Cool Facts About Crazy Eight Legs
April 7, 2014
Spiders spin one of the strongest materials on Earth, strategically capture their prey and can defy gravity by walking straight up walls. They reside in every continent on the planet, and with about 40,000 known spider species, they are a force to admire. You never know when information about spiders will come in handy. Here are eight big spider facts you can carry around with you for a rainy day:
- The strength of silk produced by a spider is comparable to steel in that its tensile strength is equal to a mid-range value of steel tensile strength. (Tensile strength is the amount of stress a material can take in before it breaks.) The spider uses this silk to build their webs and trap their prey, and it is known for its unusual combination of strength and elasticity.
- Some spiders live under water with the fish. Water spiders are able to spin an air bubble from its silk to serve as an oxygen mask of sorts that allows it to remain underwater for over a day at a time. They even lay their eggs underwater in these air containers.
- A certain species of spider builds decoys of itself. Some insects use camouflage and others flash conspicuous tactics as defense mechanisms, but a certain species of orb spider actually build decoys with materials such as plant parts, remains of eaten prey and egg sacs.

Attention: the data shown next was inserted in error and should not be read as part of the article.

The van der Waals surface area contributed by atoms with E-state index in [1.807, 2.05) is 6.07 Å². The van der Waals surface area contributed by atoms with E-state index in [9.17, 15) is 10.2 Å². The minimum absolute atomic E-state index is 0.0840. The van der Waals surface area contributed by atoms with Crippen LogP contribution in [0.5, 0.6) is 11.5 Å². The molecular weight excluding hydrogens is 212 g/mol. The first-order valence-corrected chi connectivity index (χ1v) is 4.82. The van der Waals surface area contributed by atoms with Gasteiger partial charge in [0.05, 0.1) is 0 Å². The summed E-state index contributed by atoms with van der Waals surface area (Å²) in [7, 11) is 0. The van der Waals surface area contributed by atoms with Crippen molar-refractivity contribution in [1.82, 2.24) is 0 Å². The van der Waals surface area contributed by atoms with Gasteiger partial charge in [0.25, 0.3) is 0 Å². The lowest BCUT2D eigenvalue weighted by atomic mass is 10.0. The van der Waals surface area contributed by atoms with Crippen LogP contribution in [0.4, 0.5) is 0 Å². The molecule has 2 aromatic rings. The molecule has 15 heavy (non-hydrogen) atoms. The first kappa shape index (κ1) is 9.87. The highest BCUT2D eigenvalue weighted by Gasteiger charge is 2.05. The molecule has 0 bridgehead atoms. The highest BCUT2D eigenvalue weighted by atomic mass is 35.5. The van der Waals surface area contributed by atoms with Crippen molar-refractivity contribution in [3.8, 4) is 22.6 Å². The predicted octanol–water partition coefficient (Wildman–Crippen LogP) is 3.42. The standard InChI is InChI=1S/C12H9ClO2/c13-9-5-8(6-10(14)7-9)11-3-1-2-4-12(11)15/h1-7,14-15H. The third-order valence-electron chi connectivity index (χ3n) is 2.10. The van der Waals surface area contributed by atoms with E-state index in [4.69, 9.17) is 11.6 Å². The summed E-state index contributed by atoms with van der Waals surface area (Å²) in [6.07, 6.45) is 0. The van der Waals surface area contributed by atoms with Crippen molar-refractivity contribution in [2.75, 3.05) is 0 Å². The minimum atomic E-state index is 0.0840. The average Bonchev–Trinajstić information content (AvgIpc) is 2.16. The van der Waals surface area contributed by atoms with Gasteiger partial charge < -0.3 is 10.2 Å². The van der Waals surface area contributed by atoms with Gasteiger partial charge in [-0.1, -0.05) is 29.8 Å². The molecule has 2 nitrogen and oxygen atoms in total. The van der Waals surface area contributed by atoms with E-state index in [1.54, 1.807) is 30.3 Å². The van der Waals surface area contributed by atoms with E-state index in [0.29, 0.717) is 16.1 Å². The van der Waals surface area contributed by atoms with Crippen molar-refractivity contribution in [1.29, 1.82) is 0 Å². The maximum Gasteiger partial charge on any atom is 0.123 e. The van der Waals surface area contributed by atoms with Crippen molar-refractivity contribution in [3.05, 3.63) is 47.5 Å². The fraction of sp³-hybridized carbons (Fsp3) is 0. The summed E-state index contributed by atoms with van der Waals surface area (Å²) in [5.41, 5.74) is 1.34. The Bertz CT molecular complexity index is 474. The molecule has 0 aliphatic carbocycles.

- The smaller the spider, the larger its brain, relative to its body size. Tiny spiders have such big brains for their body size that sometimes the organs can spill into the rest of their cavities, such as their legs. This explains their ability to create such intricate webs, no matter how small the spider.
- The Ghost Trees of Pakistan may have helped lower the number of mosquitos that year, acting as tree-sized spider webs. In the summer of 2011, in Sindh, Pakistan, people woke up to entire trees that were covered in spider webs as millions of spiders crawled to the safety of the branches to avoid the recent flooding.
- Some spiders don't wait for prey to come to their webs. They go and steal it from other webs. It's called kleptoparasitic behavior, and they often also eat the spider that spun the web from which they stole the food.
- There is such a thing as a vegetarian spider. A spider found in Central America and Mexico prefers eating the acacia plant over animals and other insects. It does have to compete sometimes with the neighboring ants for this source of food, but it is able to sneak leaves away one at a time when the ants are not looking.
- It's not just snakes. Spiders molt, too. Although it happens more frequently when spiders are young, some spiders will molt throughout their adult life as well.
And one for the road: most spiders don't actually eat their prey, they drink their prey by liquefying them first with a digestive enzyme. Spiders are incredible creatures that make this planet a bit creepier, a bit cooler and a whole lot more interesting. Discover more interesting facts about other insects in our pest library!